In non-tournament action, Jorge Masvidal submitted Eric Reynolds via third-round rear-naked choke, Bodog/ShoXC vet Rosi Sexton submitted Valerie Coolbaugh via first-round armbar, and Stephanie Guimaraes became Bellator’s latest YouTube star with her 49-second knee-knockout of Yvonne Reis. The Guimaraes knockout is above; highlights from the Lombard/Hess and Alvarez/Imada fights are after the jump.

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ShoXC: Life on the Po’ Side of Town

Backstage at ShoXC
(Backstage at ShoXC.)

KJ Noons thinks he has it bad in Elite XC, he should talk to some of the fighters on the last ShoXC card. The California State Athletic Commission released the full disclosed payout for the August 15 event, and there isn’t a fighter on there who cracked $10,000. The list of people not to try and borrow money from looks like this:

Jared Hamman ($8,000) def. Po’ai Suganuma ($5,000)
Fabricio Camoes ($6,000) def. Sammy Morgan ($4,000)
Rosi Sexton ($3,260) def. Debi Purcell ($4,000)
Ray Lizama ($6,000) def. Keith Berry ($2,000)
David Douglas ($3,000) def. William Jacobson ($800)
Lucas Gamaza ($3,000) def. Kenny Johnson ($2,000)
Jesse Brock ($3,000) def. Josh Rave ($1,000)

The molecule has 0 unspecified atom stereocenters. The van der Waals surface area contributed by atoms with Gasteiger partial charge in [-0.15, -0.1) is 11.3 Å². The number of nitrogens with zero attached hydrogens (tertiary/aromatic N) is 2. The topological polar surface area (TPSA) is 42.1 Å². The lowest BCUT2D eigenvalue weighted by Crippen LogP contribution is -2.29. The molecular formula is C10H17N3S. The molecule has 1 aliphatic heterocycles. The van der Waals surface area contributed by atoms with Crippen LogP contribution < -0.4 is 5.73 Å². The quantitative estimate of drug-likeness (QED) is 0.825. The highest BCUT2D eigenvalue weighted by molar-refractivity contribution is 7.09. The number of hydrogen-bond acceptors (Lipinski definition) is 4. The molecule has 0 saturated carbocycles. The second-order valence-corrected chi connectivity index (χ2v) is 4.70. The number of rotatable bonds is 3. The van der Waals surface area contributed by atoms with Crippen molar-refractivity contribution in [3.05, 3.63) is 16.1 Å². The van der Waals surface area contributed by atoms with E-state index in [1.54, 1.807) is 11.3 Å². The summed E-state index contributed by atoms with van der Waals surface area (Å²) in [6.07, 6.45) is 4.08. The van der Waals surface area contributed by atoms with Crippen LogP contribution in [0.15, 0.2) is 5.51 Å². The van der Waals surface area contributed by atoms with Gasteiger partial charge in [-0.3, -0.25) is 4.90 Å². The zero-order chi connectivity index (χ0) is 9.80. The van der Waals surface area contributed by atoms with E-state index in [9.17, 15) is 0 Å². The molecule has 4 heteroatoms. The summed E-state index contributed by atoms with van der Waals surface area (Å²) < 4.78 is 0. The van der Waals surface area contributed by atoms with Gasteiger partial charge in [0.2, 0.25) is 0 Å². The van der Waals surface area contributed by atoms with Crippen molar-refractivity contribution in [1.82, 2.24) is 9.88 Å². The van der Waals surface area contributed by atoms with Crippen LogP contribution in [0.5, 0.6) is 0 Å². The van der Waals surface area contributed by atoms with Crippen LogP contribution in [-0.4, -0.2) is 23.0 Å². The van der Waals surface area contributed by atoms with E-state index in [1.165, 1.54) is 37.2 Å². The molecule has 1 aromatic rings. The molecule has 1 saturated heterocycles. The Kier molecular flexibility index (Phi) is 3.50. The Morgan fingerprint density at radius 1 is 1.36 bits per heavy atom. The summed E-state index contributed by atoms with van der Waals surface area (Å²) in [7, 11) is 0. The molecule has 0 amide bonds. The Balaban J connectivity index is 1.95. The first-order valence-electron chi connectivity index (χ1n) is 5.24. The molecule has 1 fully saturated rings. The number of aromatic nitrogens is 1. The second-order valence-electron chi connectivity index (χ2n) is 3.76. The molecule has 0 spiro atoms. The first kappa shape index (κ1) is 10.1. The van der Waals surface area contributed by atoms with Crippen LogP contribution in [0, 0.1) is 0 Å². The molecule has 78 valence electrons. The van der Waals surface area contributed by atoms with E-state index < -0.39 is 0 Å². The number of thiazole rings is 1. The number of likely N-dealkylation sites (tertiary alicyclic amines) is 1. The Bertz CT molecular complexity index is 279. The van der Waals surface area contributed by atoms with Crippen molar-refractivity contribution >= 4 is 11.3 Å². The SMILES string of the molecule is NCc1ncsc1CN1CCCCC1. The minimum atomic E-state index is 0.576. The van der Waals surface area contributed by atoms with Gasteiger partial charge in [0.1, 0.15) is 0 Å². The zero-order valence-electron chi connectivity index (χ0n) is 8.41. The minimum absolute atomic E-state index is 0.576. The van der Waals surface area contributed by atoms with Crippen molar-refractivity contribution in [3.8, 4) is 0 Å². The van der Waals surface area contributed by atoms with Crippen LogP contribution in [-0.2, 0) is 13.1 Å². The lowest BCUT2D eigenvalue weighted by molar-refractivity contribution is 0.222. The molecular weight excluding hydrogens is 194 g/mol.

Robert Vargas ($2,000) def. Ralph Lopez ($1,000)
Katrina Alendale ($1,500) def. Melanie La’Croix ($1,000)

Underpaid: Pretty much everybody, though if we’re going to get specific we could point to Rosi Sexton, who made less than the opponent she defeated, or poor (literally) William Jacobson, who was the only fighter on the card pulling in less than four figures. Let’s hope Jacobson has another job and was just dabbling in MMA to make enough money to buy that really nice ping pong table he’s had his eye on.

Overpaid: There are no Rockefellers on this list, not even anyone who can reasonably afford Rocawear. Though I guess if it’s all relative, Ray Lizama’s six grand is pretty decent for a guy who is just over .500 for his career.